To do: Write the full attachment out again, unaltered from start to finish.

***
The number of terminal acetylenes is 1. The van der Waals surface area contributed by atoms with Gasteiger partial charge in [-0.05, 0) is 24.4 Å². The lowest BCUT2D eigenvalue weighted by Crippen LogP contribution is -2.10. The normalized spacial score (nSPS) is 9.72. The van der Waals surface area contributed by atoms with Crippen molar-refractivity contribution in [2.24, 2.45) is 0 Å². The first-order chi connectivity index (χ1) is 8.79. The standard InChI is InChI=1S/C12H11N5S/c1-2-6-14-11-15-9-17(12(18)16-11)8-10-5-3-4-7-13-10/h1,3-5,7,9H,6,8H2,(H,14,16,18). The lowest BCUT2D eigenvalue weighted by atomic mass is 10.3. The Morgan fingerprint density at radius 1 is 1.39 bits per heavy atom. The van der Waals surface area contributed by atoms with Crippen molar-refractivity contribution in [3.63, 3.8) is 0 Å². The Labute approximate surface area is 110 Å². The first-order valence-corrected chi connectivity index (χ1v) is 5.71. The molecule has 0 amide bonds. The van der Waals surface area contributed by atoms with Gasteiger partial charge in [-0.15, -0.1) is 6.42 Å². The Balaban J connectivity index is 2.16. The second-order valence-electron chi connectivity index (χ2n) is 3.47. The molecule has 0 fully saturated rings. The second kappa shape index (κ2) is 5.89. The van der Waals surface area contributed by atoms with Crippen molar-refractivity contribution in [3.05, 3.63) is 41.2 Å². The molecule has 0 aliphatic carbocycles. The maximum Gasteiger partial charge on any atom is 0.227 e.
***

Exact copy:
The number of terminal acetylenes is 1. The van der Waals surface area contributed by atoms with Gasteiger partial charge in [-0.05, 0) is 24.4 Å². The lowest BCUT2D eigenvalue weighted by Crippen LogP contribution is -2.10. The normalized spacial score (nSPS) is 9.72. The van der Waals surface area contributed by atoms with Crippen molar-refractivity contribution in [2.24, 2.45) is 0 Å². The first-order chi connectivity index (χ1) is 8.79. The standard InChI is InChI=1S/C12H11N5S/c1-2-6-14-11-15-9-17(12(18)16-11)8-10-5-3-4-7-13-10/h1,3-5,7,9H,6,8H2,(H,14,16,18). The lowest BCUT2D eigenvalue weighted by atomic mass is 10.3. The Morgan fingerprint density at radius 1 is 1.39 bits per heavy atom. The van der Waals surface area contributed by atoms with Crippen molar-refractivity contribution in [3.63, 3.8) is 0 Å². The Labute approximate surface area is 110 Å². The first-order valence-corrected chi connectivity index (χ1v) is 5.71. The molecule has 0 amide bonds. The van der Waals surface area contributed by atoms with Gasteiger partial charge in [-0.15, -0.1) is 6.42 Å². The Balaban J connectivity index is 2.16. The second-order valence-electron chi connectivity index (χ2n) is 3.47. The molecule has 0 fully saturated rings. The second kappa shape index (κ2) is 5.89. The van der Waals surface area contributed by atoms with Crippen molar-refractivity contribution in [3.05, 3.63) is 41.2 Å². The molecule has 0 aliphatic carbocycles. The maximum Gasteiger partial charge on any atom is 0.227 e.